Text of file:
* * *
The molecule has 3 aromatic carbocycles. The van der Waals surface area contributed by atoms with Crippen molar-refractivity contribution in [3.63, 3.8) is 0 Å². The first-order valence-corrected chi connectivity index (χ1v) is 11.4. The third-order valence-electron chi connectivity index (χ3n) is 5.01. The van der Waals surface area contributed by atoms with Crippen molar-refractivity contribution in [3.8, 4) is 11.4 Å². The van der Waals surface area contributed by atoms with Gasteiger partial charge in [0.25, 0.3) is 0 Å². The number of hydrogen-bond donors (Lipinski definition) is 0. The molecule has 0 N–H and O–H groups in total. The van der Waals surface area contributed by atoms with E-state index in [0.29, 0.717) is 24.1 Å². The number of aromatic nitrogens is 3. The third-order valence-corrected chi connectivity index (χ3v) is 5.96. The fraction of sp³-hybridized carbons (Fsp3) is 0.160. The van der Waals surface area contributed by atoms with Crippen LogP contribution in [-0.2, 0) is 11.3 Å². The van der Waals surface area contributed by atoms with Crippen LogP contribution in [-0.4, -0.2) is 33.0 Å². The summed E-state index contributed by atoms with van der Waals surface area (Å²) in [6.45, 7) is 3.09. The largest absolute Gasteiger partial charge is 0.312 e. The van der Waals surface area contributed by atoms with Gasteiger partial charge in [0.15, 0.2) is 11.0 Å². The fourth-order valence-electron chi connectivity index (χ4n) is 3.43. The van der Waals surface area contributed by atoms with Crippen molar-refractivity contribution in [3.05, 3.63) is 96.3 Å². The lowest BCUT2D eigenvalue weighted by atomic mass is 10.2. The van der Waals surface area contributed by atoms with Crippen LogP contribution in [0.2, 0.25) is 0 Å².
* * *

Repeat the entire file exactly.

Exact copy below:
The molecule has 3 aromatic carbocycles. The van der Waals surface area contributed by atoms with Crippen molar-refractivity contribution in [3.63, 3.8) is 0 Å². The first-order valence-corrected chi connectivity index (χ1v) is 11.4. The third-order valence-electron chi connectivity index (χ3n) is 5.01. The van der Waals surface area contributed by atoms with Crippen molar-refractivity contribution in [3.8, 4) is 11.4 Å². The van der Waals surface area contributed by atoms with Gasteiger partial charge in [0.25, 0.3) is 0 Å². The number of hydrogen-bond donors (Lipinski definition) is 0. The molecule has 0 N–H and O–H groups in total. The van der Waals surface area contributed by atoms with E-state index in [0.29, 0.717) is 24.1 Å². The number of aromatic nitrogens is 3. The third-order valence-corrected chi connectivity index (χ3v) is 5.96. The fraction of sp³-hybridized carbons (Fsp3) is 0.160. The van der Waals surface area contributed by atoms with Crippen LogP contribution in [-0.2, 0) is 11.3 Å². The van der Waals surface area contributed by atoms with Crippen LogP contribution in [-0.4, -0.2) is 33.0 Å². The summed E-state index contributed by atoms with van der Waals surface area (Å²) in [6.45, 7) is 3.09. The largest absolute Gasteiger partial charge is 0.312 e. The van der Waals surface area contributed by atoms with Gasteiger partial charge in [0.15, 0.2) is 11.0 Å². The fourth-order valence-electron chi connectivity index (χ4n) is 3.43. The van der Waals surface area contributed by atoms with Crippen molar-refractivity contribution in [3.05, 3.63) is 96.3 Å². The lowest BCUT2D eigenvalue weighted by atomic mass is 10.2. The van der Waals surface area contributed by atoms with Crippen LogP contribution in [0.2, 0.25) is 0 Å².